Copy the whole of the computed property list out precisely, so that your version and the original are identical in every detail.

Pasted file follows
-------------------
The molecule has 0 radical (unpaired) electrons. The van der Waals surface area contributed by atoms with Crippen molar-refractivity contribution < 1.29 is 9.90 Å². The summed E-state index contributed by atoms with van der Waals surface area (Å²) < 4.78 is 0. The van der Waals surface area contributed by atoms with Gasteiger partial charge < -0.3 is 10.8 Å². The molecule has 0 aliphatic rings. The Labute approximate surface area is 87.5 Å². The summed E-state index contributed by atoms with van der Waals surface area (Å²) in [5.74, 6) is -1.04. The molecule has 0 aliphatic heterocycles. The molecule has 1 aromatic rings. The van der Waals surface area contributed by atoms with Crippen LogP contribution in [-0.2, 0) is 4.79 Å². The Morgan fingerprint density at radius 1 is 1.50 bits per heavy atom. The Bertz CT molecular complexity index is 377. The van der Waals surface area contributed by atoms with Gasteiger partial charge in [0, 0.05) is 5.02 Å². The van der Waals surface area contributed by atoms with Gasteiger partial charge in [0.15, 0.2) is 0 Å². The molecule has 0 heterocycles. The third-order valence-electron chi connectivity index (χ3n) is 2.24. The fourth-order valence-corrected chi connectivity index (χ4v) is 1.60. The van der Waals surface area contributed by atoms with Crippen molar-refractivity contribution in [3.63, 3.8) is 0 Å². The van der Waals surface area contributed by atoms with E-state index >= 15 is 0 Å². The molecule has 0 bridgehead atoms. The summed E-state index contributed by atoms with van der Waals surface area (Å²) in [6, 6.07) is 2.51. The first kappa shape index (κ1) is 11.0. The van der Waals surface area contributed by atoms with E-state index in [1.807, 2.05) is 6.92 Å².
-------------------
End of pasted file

The molecule has 0 radical (unpaired) electrons. The van der Waals surface area contributed by atoms with Crippen molar-refractivity contribution < 1.29 is 9.90 Å². The summed E-state index contributed by atoms with van der Waals surface area (Å²) < 4.78 is 0. The van der Waals surface area contributed by atoms with Gasteiger partial charge < -0.3 is 10.8 Å². The molecule has 0 aliphatic rings. The Labute approximate surface area is 87.5 Å². The summed E-state index contributed by atoms with van der Waals surface area (Å²) in [5.74, 6) is -1.04. The molecule has 0 aliphatic heterocycles. The molecule has 1 aromatic rings. The van der Waals surface area contributed by atoms with Crippen LogP contribution in [-0.2, 0) is 4.79 Å². The Morgan fingerprint density at radius 1 is 1.50 bits per heavy atom. The Bertz CT molecular complexity index is 377. The van der Waals surface area contributed by atoms with Gasteiger partial charge in [0, 0.05) is 5.02 Å². The van der Waals surface area contributed by atoms with Gasteiger partial charge in [0.15, 0.2) is 0 Å². The molecule has 0 heterocycles. The third-order valence-electron chi connectivity index (χ3n) is 2.24. The fourth-order valence-corrected chi connectivity index (χ4v) is 1.60. The van der Waals surface area contributed by atoms with Crippen molar-refractivity contribution in [3.63, 3.8) is 0 Å². The van der Waals surface area contributed by atoms with E-state index >= 15 is 0 Å². The molecule has 0 bridgehead atoms. The summed E-state index contributed by atoms with van der Waals surface area (Å²) in [6, 6.07) is 2.51. The first kappa shape index (κ1) is 11.0. The van der Waals surface area contributed by atoms with E-state index in [1.807, 2.05) is 6.92 Å².